What is the best university in the UK?

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In terms of academic reputation, Oxford and Cambridge are usually considered the best universities in the UK, and indeed two of the best in the world. In certain subject areas though, other universities are academically 'better' than Oxford or Cambridge. For example, Imperial is the world leader in some science subjects. To compare universities in terms of academic reputation, look at our rankings tables.

However, there is really no such thing as the 'best university in the UK', as it really depends on what you are studying and what you hope to get out of your course and whole university experience. When choosing a university, you should choose the one that best suits you based on a number of factors such as the courses offered, academic reputation, location and staff.

What are the most popular UK universities for international students?

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In terms of numbers, the University of Manchester has the most international students of any institution in the UK with 8,800, followed by Nottingham with 7,900 and UCL with 7,125. However, LSE has by far the highest percentage of international students, with 68%. For the full list, have a look at our guide to the Top Universities in the UK.

What are the differences between campus, city and collegiate universities?

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Campus universities have all (or most of) their buildings close together in one place that is often just outside a city. This creates a 'campus' that is like a very small town with student accommodation, leisure facilities and teaching and research facilities all very close to each other. The benefits of this are students living on campus have everything they need to study and socialise all easily within walking distance. Examples of campus universities in the UK include Warwick, Nottingham and Sussex.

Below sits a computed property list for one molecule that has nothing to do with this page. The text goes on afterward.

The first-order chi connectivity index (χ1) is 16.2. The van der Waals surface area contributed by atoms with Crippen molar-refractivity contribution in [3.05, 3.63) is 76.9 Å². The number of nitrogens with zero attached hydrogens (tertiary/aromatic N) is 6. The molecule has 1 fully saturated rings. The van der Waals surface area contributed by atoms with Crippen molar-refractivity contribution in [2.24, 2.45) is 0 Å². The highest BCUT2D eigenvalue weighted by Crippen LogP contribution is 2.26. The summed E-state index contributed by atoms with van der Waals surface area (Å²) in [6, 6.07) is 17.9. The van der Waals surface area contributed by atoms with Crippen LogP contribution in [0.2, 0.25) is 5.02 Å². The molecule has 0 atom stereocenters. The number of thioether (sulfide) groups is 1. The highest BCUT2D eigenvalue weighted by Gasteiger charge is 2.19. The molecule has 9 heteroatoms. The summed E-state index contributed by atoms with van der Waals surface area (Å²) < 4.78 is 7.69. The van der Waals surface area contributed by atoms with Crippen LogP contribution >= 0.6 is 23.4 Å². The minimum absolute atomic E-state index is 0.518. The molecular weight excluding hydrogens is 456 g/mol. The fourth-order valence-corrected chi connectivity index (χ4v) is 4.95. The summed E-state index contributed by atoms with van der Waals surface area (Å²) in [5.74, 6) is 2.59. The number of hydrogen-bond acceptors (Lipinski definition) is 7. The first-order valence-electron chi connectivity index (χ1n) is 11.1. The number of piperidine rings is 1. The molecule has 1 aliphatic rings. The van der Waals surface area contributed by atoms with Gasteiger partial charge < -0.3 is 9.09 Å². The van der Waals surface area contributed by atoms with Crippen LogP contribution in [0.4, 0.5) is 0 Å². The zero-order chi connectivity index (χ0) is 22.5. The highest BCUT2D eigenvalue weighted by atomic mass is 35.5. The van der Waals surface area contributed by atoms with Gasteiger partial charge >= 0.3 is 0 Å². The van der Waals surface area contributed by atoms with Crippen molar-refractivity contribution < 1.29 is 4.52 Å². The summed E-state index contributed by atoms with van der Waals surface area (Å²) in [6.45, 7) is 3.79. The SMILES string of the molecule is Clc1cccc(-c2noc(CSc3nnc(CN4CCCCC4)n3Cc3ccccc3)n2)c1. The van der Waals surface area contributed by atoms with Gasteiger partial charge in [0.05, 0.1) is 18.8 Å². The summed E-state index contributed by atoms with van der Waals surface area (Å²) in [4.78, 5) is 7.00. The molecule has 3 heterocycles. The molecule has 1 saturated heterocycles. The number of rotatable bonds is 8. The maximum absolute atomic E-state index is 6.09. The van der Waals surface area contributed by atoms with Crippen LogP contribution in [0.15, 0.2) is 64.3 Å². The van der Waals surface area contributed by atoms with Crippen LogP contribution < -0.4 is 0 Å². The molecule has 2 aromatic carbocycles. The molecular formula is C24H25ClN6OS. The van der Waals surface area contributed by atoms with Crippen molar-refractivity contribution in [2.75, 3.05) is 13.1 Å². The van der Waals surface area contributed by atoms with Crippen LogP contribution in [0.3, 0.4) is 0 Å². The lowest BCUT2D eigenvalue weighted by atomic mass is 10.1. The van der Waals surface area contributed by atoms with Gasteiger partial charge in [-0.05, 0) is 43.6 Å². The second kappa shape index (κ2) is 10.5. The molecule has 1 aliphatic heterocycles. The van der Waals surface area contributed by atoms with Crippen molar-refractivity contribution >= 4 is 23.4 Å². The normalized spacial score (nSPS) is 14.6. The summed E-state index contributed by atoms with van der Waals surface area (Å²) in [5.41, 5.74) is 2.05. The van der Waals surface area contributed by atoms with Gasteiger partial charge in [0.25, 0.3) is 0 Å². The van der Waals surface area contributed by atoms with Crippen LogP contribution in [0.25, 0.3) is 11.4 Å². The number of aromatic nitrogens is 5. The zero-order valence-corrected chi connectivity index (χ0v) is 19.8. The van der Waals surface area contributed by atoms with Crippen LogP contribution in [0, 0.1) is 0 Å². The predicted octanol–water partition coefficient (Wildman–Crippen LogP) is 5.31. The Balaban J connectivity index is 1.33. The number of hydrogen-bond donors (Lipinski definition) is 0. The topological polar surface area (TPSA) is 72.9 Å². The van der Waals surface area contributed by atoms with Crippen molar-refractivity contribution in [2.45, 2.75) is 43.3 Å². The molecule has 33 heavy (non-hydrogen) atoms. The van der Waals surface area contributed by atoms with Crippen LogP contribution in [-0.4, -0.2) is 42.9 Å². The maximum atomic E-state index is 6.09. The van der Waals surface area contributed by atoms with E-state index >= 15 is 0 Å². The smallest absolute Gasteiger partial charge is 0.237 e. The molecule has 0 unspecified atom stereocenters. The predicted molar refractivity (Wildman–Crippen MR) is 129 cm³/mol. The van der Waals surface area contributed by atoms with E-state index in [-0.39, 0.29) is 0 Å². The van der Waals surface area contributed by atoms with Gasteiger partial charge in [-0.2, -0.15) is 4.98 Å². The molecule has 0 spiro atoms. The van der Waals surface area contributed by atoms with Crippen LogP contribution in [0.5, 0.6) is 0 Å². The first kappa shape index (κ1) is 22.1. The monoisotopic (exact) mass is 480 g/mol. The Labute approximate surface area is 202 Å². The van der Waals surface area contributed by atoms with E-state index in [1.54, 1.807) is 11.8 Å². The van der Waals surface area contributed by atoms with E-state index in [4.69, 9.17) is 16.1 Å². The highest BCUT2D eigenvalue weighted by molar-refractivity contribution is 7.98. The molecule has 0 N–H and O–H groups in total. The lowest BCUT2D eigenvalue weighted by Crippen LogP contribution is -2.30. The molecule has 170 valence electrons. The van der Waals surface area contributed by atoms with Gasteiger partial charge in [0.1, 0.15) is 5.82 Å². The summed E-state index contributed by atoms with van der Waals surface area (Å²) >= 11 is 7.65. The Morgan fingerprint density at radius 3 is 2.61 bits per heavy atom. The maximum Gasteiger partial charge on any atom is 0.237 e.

Alternatively, city universities have their buildings and accommodation spread across the city where they are based. Although this means it is less convenient for the students, they can get a more rounded experience as they live in the city just as they would after university. It also means that they have a greater range of options when it comes to sporting facilities and socialising. Examples of UK city universities include Manchester, and Imperial and LSE in London.

Finally, there is the collegiate system that a few universities use in the UK. The universities of Oxford, Cambridge and Durham are the only ones to use this system that merges the two ideas of campus and city. Each university has buildings spread throughout the town in which it is based, but has a number of separate colleges that the students live, study and socialise (to an extent) in, like tiny campuses. This creates strong communities within each college, which all put together create the larger community of the university.

What are the differences between universities and colleges in the UK?

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There is no exact definition of the difference between colleges and universities and the two often blur. However, there are a number of key common differences between them. Universities are generally much larger (often with over 20,000 students) and offer a wide variety of different courses. In contrast, colleges are generally smaller and tend to focus in one area of study.

Universities are independent institutions that award their own degree certificates and must do a certain amount of research to maintain this standard. Colleges on the other hand are often attached to a university (though remain separate institutions) and because they do not have the same research facilities, often do not offer PhDs.

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